Rhapsody's Reviews > Shadowfell

Shadowfell by Juliet Marillier
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Aug 04, 12

bookshelves: fantasy, owned-books
Read from July 27 to August 05, 2012 — I own a copy, read count: 1

** spoiler alert ** Neryn and her father, drowning his sorrows in drink and gambling away their meagre fortune, are on the run and in hiding from the tyrannical King Keldec. Neryn has special, canny abilities and the king would use her for his own ends. Her father takes his gambling one step too far and Neryn is won and taken by an enigmatic man, Flint. Separated from the last connection she has with her family she entrusts her life into this strange man’s hand. Neryn seeks a place called Shadowfell, a hidden place. Neryn is slow to trust Flint, despite his protection of her, despite nursing her to good health and she does not reveal her full plan to him. Throughout their journey to the North where Shadowfell is, Neryn encounters aid from the Good Folk, in particular Sage, Sorrel and Red Cap. There is division amongst the Good Folk as to whether Neryn has the potential to be a Caller, someone who has the ability to summon the canny. Silver and her band are not entirely convinced but they end up being drawn to her and helping her, in their own way. To be a Caller she has to fulfil seven virtues: Strength of Stillness, Flame of Courage, Canny Eyes, Open Heart, Giving Hand, Steadfast Purpose and Grant Forgiveness. Flint is a spy for the rebels and he walks a fine line. He leads a lonely and difficult life, faced with hard decisions. Neryn becomes his source of light and strength but until Alban is set free they cannot begin their lives together.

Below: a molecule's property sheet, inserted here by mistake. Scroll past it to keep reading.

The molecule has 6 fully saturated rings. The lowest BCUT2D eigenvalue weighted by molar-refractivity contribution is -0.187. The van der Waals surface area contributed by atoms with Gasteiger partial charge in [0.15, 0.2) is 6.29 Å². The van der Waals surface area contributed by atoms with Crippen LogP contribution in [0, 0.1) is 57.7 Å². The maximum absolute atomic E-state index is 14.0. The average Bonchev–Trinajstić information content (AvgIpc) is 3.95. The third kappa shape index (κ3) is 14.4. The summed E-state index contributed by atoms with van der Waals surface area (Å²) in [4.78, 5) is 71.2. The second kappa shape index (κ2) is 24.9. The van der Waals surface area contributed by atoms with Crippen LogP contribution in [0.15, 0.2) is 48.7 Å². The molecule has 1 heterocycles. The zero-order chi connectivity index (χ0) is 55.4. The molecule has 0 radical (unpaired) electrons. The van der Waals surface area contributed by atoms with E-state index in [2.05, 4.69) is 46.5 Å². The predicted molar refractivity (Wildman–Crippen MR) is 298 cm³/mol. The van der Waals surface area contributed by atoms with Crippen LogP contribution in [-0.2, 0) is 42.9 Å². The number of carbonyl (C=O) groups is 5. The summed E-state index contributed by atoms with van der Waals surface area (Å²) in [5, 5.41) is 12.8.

This is a wonderful first novel in the Shadowfell trilogy and it is clear that this story is “to be continued”. The style of the writing is different to Ms Marillier’s previous work, more fast-paced and action-orientated. There were some sections where I would slap my forehead in the disbelief that Neryn did not know how Flint felt but, of course, as an observer one can see these things clearly as opposed to if you were the one experiencing it. In that sense, I was able to suspend disbelief. I enjoyed reading Shadowfell and I look forward to reading the next book in the trilogy.
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